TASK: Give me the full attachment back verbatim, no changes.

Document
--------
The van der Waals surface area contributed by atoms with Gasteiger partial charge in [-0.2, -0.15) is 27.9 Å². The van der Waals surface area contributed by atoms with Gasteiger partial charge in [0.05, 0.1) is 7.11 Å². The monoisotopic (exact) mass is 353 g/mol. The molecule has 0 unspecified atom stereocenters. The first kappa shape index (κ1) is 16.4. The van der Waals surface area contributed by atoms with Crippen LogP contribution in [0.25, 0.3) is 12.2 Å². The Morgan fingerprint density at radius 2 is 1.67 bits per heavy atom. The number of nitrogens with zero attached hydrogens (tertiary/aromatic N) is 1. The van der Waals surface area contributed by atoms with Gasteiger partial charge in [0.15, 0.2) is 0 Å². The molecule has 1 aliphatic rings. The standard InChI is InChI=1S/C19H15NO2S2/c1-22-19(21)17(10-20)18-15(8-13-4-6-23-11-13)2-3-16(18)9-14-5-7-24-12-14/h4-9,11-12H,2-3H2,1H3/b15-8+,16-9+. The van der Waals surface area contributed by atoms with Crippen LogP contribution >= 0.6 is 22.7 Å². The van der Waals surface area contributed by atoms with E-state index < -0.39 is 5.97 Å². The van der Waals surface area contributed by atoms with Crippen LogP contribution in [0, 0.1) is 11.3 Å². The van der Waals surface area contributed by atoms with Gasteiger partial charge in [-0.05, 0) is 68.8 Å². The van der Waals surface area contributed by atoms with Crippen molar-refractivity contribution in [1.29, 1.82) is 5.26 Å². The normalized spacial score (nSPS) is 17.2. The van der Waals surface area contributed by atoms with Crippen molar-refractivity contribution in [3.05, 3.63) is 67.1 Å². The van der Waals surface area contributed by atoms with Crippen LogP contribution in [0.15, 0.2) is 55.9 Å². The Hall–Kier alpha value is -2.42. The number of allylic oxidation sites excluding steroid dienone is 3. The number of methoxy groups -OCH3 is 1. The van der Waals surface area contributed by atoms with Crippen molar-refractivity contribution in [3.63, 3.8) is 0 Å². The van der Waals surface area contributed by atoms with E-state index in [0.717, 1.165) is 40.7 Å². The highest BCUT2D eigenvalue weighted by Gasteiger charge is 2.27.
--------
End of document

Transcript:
The van der Waals surface area contributed by atoms with Gasteiger partial charge in [-0.2, -0.15) is 27.9 Å². The van der Waals surface area contributed by atoms with Gasteiger partial charge in [0.05, 0.1) is 7.11 Å². The monoisotopic (exact) mass is 353 g/mol. The molecule has 0 unspecified atom stereocenters. The first kappa shape index (κ1) is 16.4. The van der Waals surface area contributed by atoms with Crippen LogP contribution in [0.25, 0.3) is 12.2 Å². The Morgan fingerprint density at radius 2 is 1.67 bits per heavy atom. The number of nitrogens with zero attached hydrogens (tertiary/aromatic N) is 1. The van der Waals surface area contributed by atoms with Gasteiger partial charge in [0.15, 0.2) is 0 Å². The molecule has 1 aliphatic rings. The standard InChI is InChI=1S/C19H15NO2S2/c1-22-19(21)17(10-20)18-15(8-13-4-6-23-11-13)2-3-16(18)9-14-5-7-24-12-14/h4-9,11-12H,2-3H2,1H3/b15-8+,16-9+. The van der Waals surface area contributed by atoms with Crippen LogP contribution >= 0.6 is 22.7 Å². The van der Waals surface area contributed by atoms with E-state index < -0.39 is 5.97 Å². The van der Waals surface area contributed by atoms with Crippen LogP contribution in [0, 0.1) is 11.3 Å². The van der Waals surface area contributed by atoms with Gasteiger partial charge in [-0.05, 0) is 68.8 Å². The van der Waals surface area contributed by atoms with Crippen molar-refractivity contribution in [1.29, 1.82) is 5.26 Å². The normalized spacial score (nSPS) is 17.2. The van der Waals surface area contributed by atoms with Crippen molar-refractivity contribution in [3.05, 3.63) is 67.1 Å². The van der Waals surface area contributed by atoms with Crippen LogP contribution in [0.15, 0.2) is 55.9 Å². The Hall–Kier alpha value is -2.42. The number of allylic oxidation sites excluding steroid dienone is 3. The number of methoxy groups -OCH3 is 1. The van der Waals surface area contributed by atoms with Crippen molar-refractivity contribution in [3.63, 3.8) is 0 Å². The van der Waals surface area contributed by atoms with E-state index in [0.717, 1.165) is 40.7 Å². The highest BCUT2D eigenvalue weighted by Gasteiger charge is 2.27.